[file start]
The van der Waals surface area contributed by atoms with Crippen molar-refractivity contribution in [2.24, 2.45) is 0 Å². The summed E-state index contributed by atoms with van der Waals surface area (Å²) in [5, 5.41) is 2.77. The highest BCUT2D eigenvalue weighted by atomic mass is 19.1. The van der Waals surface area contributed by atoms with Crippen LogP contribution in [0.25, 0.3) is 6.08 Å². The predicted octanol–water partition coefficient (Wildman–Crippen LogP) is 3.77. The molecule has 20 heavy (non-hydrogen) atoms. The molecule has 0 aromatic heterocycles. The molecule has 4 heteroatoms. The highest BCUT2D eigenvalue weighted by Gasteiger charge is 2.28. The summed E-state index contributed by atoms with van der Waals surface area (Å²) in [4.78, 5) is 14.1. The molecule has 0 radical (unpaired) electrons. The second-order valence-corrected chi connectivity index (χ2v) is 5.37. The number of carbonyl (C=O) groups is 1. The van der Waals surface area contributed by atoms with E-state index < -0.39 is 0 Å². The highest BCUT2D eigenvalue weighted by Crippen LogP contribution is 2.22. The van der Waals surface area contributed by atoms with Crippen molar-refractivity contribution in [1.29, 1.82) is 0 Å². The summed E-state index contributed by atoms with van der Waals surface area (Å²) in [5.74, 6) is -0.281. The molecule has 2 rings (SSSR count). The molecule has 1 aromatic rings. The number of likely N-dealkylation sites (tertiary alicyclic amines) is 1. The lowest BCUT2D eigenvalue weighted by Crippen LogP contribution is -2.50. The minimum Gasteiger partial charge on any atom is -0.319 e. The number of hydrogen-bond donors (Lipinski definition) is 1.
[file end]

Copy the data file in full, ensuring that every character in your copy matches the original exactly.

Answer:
The van der Waals surface area contributed by atoms with Crippen molar-refractivity contribution in [2.24, 2.45) is 0 Å². The summed E-state index contributed by atoms with van der Waals surface area (Å²) in [5, 5.41) is 2.77. The highest BCUT2D eigenvalue weighted by atomic mass is 19.1. The van der Waals surface area contributed by atoms with Crippen LogP contribution in [0.25, 0.3) is 6.08 Å². The predicted octanol–water partition coefficient (Wildman–Crippen LogP) is 3.77. The molecule has 20 heavy (non-hydrogen) atoms. The molecule has 0 aromatic heterocycles. The molecule has 4 heteroatoms. The highest BCUT2D eigenvalue weighted by Gasteiger charge is 2.28. The summed E-state index contributed by atoms with van der Waals surface area (Å²) in [4.78, 5) is 14.1. The molecule has 0 radical (unpaired) electrons. The second-order valence-corrected chi connectivity index (χ2v) is 5.37. The number of carbonyl (C=O) groups is 1. The van der Waals surface area contributed by atoms with E-state index < -0.39 is 0 Å². The highest BCUT2D eigenvalue weighted by Crippen LogP contribution is 2.22. The van der Waals surface area contributed by atoms with Crippen molar-refractivity contribution in [1.29, 1.82) is 0 Å². The summed E-state index contributed by atoms with van der Waals surface area (Å²) in [5.74, 6) is -0.281. The molecule has 2 rings (SSSR count). The molecule has 1 aromatic rings. The number of likely N-dealkylation sites (tertiary alicyclic amines) is 1. The lowest BCUT2D eigenvalue weighted by Crippen LogP contribution is -2.50. The minimum Gasteiger partial charge on any atom is -0.319 e. The number of hydrogen-bond donors (Lipinski definition) is 1.